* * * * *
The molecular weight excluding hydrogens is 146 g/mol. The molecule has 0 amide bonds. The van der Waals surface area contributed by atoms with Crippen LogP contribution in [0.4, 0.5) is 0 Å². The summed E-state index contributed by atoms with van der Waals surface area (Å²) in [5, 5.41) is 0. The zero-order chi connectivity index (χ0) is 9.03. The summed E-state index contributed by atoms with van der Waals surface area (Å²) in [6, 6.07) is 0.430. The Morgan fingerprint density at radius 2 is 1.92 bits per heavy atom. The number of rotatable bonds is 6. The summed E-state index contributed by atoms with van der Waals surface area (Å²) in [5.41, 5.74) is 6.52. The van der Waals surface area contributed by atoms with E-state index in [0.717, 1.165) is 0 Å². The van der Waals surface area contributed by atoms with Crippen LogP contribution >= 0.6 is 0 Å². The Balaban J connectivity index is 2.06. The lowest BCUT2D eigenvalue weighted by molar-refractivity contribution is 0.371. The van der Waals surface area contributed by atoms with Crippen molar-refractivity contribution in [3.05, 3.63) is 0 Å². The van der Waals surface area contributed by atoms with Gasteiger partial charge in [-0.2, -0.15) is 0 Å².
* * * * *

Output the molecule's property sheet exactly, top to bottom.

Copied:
The molecular weight excluding hydrogens is 146 g/mol. The molecule has 0 amide bonds. The van der Waals surface area contributed by atoms with Crippen LogP contribution in [0.4, 0.5) is 0 Å². The summed E-state index contributed by atoms with van der Waals surface area (Å²) in [5, 5.41) is 0. The zero-order chi connectivity index (χ0) is 9.03. The summed E-state index contributed by atoms with van der Waals surface area (Å²) in [6, 6.07) is 0.430. The Morgan fingerprint density at radius 2 is 1.92 bits per heavy atom. The number of rotatable bonds is 6. The summed E-state index contributed by atoms with van der Waals surface area (Å²) in [5.41, 5.74) is 6.52. The van der Waals surface area contributed by atoms with E-state index in [0.717, 1.165) is 0 Å². The van der Waals surface area contributed by atoms with Crippen LogP contribution >= 0.6 is 0 Å². The Balaban J connectivity index is 2.06. The lowest BCUT2D eigenvalue weighted by molar-refractivity contribution is 0.371. The van der Waals surface area contributed by atoms with Crippen molar-refractivity contribution in [3.05, 3.63) is 0 Å². The van der Waals surface area contributed by atoms with Gasteiger partial charge in [-0.2, -0.15) is 0 Å².